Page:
Doctor of Philosophy in Computational Science - Emphasis in Computer Science
Students expecting regular admission to the program should hold a bachelor's or master's degree in computer science, or a bachelor's or master's degree in another discipline, with demonstrated proficiency in the areas of comptuer architecture, data structures and algorithms, and software design. Students should possess a grade point average of at least 3.5 on all graduate work attempted. Prospective students should submit scores from the General section of the Graduate Record Examination and three letters of recommendation from persons qualified to assess the student's readiness for doctoral student. Letters should be sent to the department.
Students expecting regular admission to the program should hold a bachelor's or master's degree in computer science. A minimum of eighty-four (84) graduate semester hours beyond the bachelor's degree or fifty-four (54) graduate semester hours beyond the master's is required for the degree. A 3.0 GPA is required to graduate. All students in the program are required to complete a curriculum consisting of the following courses:
Research Tools courses:
COS 701 (Visualization Techniques), COS 702 (Data Analysis Techniques), COS 703 (Data Handling Techniques)
CSC 726 (Advanced Computer Architecture), CSC (Advanced Computing Algorithms), CSC 733 (Advanced Distributed Database Systems), CSC 730 (Parallel and Distribuuted Computing), COS 898 - 12 hrs (Dissertation)
Following completion of these courses, a student will form his or her doctoral committee. The doctoral committee shall consist of five members. A minimum of three members must be faculty of the School of Computing; a minimum of one member must be a faculty member of a USM Computational Science program, and one member may consist of any qualified faculty member with expertise in a mathematical or scientific discipline. A student's committee will assist the student in selecting courses for the remaining required hours, in accordance with the student's specific skill requirements and research interests. Courses may be selected from both Computer Science offerings, as well as from relevant courses of other departments. Students must write and orally defend a dissertation - 12 hours of 898 are required.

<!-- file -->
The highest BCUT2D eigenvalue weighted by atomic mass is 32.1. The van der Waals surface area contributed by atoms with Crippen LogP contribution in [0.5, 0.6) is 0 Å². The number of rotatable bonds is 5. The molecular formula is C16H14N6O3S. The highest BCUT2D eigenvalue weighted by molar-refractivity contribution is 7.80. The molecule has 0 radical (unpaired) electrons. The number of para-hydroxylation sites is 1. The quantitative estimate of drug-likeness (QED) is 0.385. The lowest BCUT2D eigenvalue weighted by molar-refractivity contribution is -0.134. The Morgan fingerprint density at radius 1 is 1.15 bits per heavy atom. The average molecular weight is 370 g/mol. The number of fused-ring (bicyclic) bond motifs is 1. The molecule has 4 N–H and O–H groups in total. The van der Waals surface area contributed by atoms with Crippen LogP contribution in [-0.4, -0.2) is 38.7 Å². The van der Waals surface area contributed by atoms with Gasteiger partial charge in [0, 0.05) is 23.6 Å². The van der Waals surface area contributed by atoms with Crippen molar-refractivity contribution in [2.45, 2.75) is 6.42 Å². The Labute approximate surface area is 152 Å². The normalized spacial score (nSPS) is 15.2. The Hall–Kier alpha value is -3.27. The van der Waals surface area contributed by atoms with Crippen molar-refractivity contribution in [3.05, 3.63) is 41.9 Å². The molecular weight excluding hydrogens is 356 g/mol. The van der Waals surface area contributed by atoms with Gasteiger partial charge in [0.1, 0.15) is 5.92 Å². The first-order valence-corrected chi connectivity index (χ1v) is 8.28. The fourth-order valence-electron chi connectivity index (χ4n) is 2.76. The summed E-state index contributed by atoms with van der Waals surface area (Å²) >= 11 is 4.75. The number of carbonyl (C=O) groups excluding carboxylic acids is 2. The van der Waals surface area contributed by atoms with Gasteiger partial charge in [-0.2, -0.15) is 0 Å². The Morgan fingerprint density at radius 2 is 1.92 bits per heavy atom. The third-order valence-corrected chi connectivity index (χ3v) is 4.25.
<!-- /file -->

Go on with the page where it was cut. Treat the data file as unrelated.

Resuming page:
Students entering the program with a bachelor's degree may wish to earn a master's degree in Computer Science by utilizing track 2 of the program requirements for a Master of Science degree in Computer Science. To do this a student must be enrolled in the Master of Science Program. Courses taken as part of the master's degree requirements may count toward the Ph.D. degree. A student earning a Master's degree in Computer Science at USM might earn more than 30 applicable hours which would mean that the 84 hour minimum would apply rather than 54 hours beyond the Master's. Master's Comprehensive Exams on the core courses in track 2 can apply toward the Ph.D. requirement provided that the scores are sufficient. For more details, refer to the Master of Science Program in Computer Science.
Plan of Study.
Students must submit their signed, official Plan of Study Form to the Graduate Studies Office by the end of the second semester they are enrolled. The Plan of Study Forms are available at www.usm.edu/graduatestudies.
Students must meet the residency requirements specified in the graduate bulletin.
Continuous Enrollment Requirement
Students must meet the enrollment requirement specified in the graduate bulletin and the requirements of the Graduate Studies Office.
Students must meet the requirements of the Graduate School of The University of Southern Mississippi. They are required, additionally, to pass a comprehensive examination covering the core CSC curriculum, to submit a formal prospectus that has been approved by the doctoral committee, and to present an acceptable copy of the dissertation to the doctoral committee at least fourteen calendar days prior to the defense of the dissertation. This defense will take place at an advertised research seminar, open to members of the university community.
Comprehensive and Qualifying Examinations
To remain in good standing in the program, each student, upon completion of the core curriculum, must take and pass a comprehensive examination. The examination, which is normally administered in the spring and fall of each year, consists of four sections covering the four corresponding areas of the core curriculum, and is prepared by a committee of computer science faculty. Students must register for the examination two months prior to the examination date and will have one, and only one, additional opportunity to pass the examination, retaking only those sections of the examination that they failed to pass at the first sitting. The opportunity to try the examination a second time must be exercised no later than the corresponding semester in the year immediately following the first attempt. Students failing to pass all sections of the examination after the second try will be dismissed from the program.